Edited By Fiamma Nirenstein
On March 27, 2018, a group of officials, politicians, and intellectuals from Europe and Israel met at the Jerusalem Center for Public Affairs for a day-long discussion on relations between Israel and Europe. We aimed to engage in a discussion about the conflicting attitudes and misunderstandings we have vis-à-vis one another and to attempt to resolve these issues. We called our assembly a “working group,” giving it an ongoing aim: defining a new pattern in Israeli-European relations.
What you will find here for the first time is a European-Israeli mix of ideas. We asked the participants to write essays about what each of them considered as the most important issue – as candidly and spontaneously as possible.
The results of this endeavor are multifaceted, and we consider it a gateway to discussing the subject for anyone interested in advancing a new diplomatic approach.
The passion that you will find in each essay shows that the relationship between Israel and Europe is something even deeper than friendship, dearer than the affinity between Israelis and Europeans. It goes beyond economic, scientific, medical, technological, and security interests that are all, of course, addressed in this text.
It is also a relationship that involves a shared interest in the history of humankind itself, intertwined with historical, moral issues based on the fact that many Israelis are also of German, Italian, French, or British origin.
If you look at it from a European’s perspective, you will see the same view from the other side of the coin: what many Israelis represent in the European mind is the natural outcome of European history. They harbor the same fundamental idea of democracy, the same origin of thought about the right of self-determination and nation-states (yes, even if we are aware of how much this has changed in Europe since the end of World War II). Unfortunately, we are also tightly wed to each other by the tragic event that befell the Jewish people on European soil, which should be a main part of the European conscience since the time of the Holocaust. But this has not happened, unfortunately, as the huge rise of anti-Semitism shows.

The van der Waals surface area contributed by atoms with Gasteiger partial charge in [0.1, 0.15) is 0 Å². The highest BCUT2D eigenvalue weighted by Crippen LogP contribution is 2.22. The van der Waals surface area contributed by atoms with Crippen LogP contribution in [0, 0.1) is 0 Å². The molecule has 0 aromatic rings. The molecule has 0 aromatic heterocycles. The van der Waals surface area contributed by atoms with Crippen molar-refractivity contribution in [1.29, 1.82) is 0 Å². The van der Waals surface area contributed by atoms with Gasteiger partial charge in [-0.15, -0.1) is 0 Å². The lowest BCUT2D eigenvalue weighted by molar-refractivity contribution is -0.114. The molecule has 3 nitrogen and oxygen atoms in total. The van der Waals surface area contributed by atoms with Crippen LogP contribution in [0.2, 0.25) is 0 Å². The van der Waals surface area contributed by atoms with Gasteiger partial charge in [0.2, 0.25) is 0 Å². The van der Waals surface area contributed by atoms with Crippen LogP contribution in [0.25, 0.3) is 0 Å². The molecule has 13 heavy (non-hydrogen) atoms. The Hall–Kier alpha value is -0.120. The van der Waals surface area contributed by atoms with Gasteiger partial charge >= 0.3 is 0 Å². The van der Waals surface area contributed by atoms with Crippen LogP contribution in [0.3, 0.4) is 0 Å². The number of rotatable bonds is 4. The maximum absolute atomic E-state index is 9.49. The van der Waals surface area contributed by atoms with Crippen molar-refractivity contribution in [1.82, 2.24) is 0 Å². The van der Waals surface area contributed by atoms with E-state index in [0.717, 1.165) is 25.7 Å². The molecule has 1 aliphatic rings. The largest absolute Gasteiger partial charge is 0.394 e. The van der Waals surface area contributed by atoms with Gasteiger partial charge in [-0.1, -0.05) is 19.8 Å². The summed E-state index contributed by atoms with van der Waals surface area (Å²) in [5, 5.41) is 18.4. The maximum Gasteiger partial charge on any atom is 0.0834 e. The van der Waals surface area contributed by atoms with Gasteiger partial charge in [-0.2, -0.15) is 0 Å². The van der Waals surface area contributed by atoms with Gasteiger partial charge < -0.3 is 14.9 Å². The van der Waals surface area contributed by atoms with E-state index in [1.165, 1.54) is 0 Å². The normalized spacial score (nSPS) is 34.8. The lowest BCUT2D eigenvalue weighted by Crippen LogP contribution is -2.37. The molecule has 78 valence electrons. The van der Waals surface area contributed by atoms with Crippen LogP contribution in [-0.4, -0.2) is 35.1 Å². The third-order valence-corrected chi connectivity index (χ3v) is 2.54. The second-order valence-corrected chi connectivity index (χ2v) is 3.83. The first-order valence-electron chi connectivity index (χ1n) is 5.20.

Another side of the coin shows an unbelievable misunderstanding from the side of a big part of the European Union vis-à-vis Israel, a totally unjustified so-called clash of values that believes that Europe differs from Israel in its rejection of any kind of war as unjustified aggression. These Europeans ignore the fact that Israel has been engaged only in wars of defense and that human and civil rights have never been forsaken by the Jewish state. Europe has refused to consider Israel’s steadfast faithfulness to its own values in the face of a most difficult situation, namely the territorial and ideological siege it faces daily and the Palestinian refusal to engage in discussions that could bring about peace.
Here we chose to opt for an open and friendly debate with people who have varied experiences, from a chief of the police in Brussels to a former Israeli general in the military’s intelligence service, from a Green member of the Bundestag to the president of the Jerusalem Center, who also served as the Israeli ambassador to the United Nations and director of the Israeli Foreign Ministry. We include, as well, several Israeli retired ambassadors to European countries, historians, and journalists.
Readers will find here a detailed and complete examination of the mistakes, wrongdoings, and basic reasons why Europe sometimes cannot or does not want to understand Israel. That said, what you will also find is a friendly search for solutions. Sometimes, the wrongdoings involve anti-Semitism or a kind of politically correct conformism that closes European eyes to a point of blindness. Our conviction is that mutual sympathy and goodwill can still be found in Europe.
The issues of the Israeli-Palestinian peace process, Hamas, Iran, Hizbullah, Syria, territories, and new political forces in Europe were part of these discussions and conclusions of the guests who participated at the Jerusalem Center meeting in March 2018. All of these issues seem to require unique solutions.
What surfaced from our talks is that there is a fundamental historical affinity to truth. The future is pushing us in the direction of mutual understanding for the sake of our common welfare, the development of poor countries, entente with the Islamic world, and the fight against global terrorism. All these goals require that Israel and Europe find common ground and work together.